Our eyes are on Jenna Ortega as the star of the upcoming Netflix series ‘Wednesday.’ In this FRONTPAGE interview, we speak to Ortega about the role and the huge strides it’s making for representation.
A pigtail-wearing Jenna Ortega walks up to a towering statue of Edgar Allan Poe and snaps her fingers twice – *snap, snap*. It’s a rhythm familiar to most, and instinctively our brain connects the sound that should precede it: tara-ra-ra snap snap, the theme song to The Addams Family, first written in 1964 by Vic Mizzy for the television series. Since its debut as a cartoon in The New Yorker in 1938, Charles Addams’ incantation of a spooky take on the quintessential American family has enchanted the world, from the small screen in the 1960s then as two cult classic films in the ‘90s. The latest iteration focuses on our alt-heroine Wednesday Addams, as brought to life by Ortega, in the Netflix show Wednesday.
There is a general outline to who Wednesday is: sassy, precocious, and brilliant, with a penchant for guillotines and a ubiquitous uniform of jet-black pigtails and a fang-like white collar peeking out from the neckline of a little black dress, symbolizing her precise dedication to discipline and perfection. Twenty-year old Ortega might be a newer name to people who grew up with past Addams adaptations, but like her screen alter-ego, she is disciplined, witty, and highly intelligent, with a career that’s already half her age.
A California native from Coachella Valley, Ortega grew up with the shadow of Hollywood looming nearby but found inspiration to start acting from one particular muse. “Dakota Fanning,” she says without skipping a beat. “She was a baby and was phenomenal in everything. I was so inspired by her. I told my parents, ‘I want to be the Puerto Rican version of her.’” This calling came when she was a kid, something that isn’t lost on her: “I’m living off of a six year old’s decisions, and that’s terrifying,” she laughs from the bathroom of her New York hotel, where at some point she’ll remember she forgot to put the Do Not Disturb sign on her door (“I’m so sorry!” we’ll laugh, when she realizes cleaning staff has entered the adjacent room). She ponders whether she would have made the same career choice had she been older (“Probably not”), but with a booming career at her feet there’s no time for hypotheticals. “I’m very fortunate to go to a job that I’m excited to be at every day… after doing it for this long I just fall deeper and deeper in love.”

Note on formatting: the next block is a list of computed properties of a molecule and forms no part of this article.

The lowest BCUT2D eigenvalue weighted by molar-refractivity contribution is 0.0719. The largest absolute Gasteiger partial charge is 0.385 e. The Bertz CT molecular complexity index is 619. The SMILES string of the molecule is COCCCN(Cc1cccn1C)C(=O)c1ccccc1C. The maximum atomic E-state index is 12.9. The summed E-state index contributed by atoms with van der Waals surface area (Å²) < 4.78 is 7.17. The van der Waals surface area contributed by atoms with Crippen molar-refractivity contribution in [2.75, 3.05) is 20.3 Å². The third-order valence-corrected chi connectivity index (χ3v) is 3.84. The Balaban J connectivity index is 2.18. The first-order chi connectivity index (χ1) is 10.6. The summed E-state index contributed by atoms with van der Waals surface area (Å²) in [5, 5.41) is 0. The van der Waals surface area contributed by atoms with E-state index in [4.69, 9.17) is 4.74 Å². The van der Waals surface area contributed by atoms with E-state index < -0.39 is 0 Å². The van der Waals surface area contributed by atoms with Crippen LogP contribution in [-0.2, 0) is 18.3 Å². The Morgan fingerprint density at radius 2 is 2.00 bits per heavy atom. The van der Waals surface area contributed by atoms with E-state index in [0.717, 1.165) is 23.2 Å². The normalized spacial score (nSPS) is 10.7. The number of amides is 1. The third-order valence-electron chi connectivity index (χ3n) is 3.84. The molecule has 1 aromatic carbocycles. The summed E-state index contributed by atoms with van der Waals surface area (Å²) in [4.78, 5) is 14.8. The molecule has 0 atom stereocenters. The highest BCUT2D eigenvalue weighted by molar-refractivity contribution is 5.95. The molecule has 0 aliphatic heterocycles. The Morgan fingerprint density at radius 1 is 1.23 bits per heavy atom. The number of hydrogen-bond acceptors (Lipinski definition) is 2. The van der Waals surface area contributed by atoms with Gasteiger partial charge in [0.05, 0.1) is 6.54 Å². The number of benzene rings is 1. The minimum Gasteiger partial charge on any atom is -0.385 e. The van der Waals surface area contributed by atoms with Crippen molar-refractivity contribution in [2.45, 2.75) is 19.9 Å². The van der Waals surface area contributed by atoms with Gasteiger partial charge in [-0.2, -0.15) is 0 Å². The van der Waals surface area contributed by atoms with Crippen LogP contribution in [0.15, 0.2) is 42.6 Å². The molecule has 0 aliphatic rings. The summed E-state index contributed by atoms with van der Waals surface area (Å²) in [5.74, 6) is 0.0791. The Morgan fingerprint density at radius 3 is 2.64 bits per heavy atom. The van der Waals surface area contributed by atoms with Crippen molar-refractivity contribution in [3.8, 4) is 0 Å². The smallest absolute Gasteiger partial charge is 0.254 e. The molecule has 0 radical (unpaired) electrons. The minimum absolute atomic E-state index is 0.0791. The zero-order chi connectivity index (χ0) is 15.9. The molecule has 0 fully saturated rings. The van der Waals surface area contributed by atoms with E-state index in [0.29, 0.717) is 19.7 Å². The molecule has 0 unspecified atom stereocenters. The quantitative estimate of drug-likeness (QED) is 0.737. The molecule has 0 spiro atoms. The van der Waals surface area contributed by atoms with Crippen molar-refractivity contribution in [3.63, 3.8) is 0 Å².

Her break as a child actor came with her turn as young Jane in Jane the Virgin, where she was able to hone her chops. She then graduated into more complex roles, creating buzz with a noteworthy stint on the stalker-core favorite show You. And she received rave reviews for her lead role in The Fallout, a harrowing film about a school shooting and its unfolding impact where she was able to give a broad range performance. “I’m excited by the human experience and all that you can contribute [to it],” she says of the role. “The idea of making people feel something and being able to put myself in the shoes of other people and see the world from a different perspective is so fascinating to me.” With You and Wednesday, Jenna adds to a list of projects that are clearly defined by their spooky nature, including The Babysitter: Killer Queen, X, and this year’s Scream, where she shares a screen with her predecessor, the Neve Campbell.
Wednesday is, off the jump, a fresh take on a familiar character. Although we see new takes on Morticia (Catherine Zeta-Jones), Gomez (Luis Guzmán), Pugsley (Isaac Ordonez), and Lurch (George Burcea), the show centers on Ortega’s Wednesday, marking the first time a member of the oft-costumed family flees the nest (or perhaps spider web would be more appropriate) to become a lead character. Deep in the throes of adolescence, Wednesday’s misbehavior at a normie high school lands her in Nevermore Academy, a gothic boarding school for gifted misfits, including vampires, mermaids, werewolves, and other members of the fantastical. Wednesday is an outcast’s outcast, a sardonic genius with deadpan wit, big eyes, and savage quips ready to fire.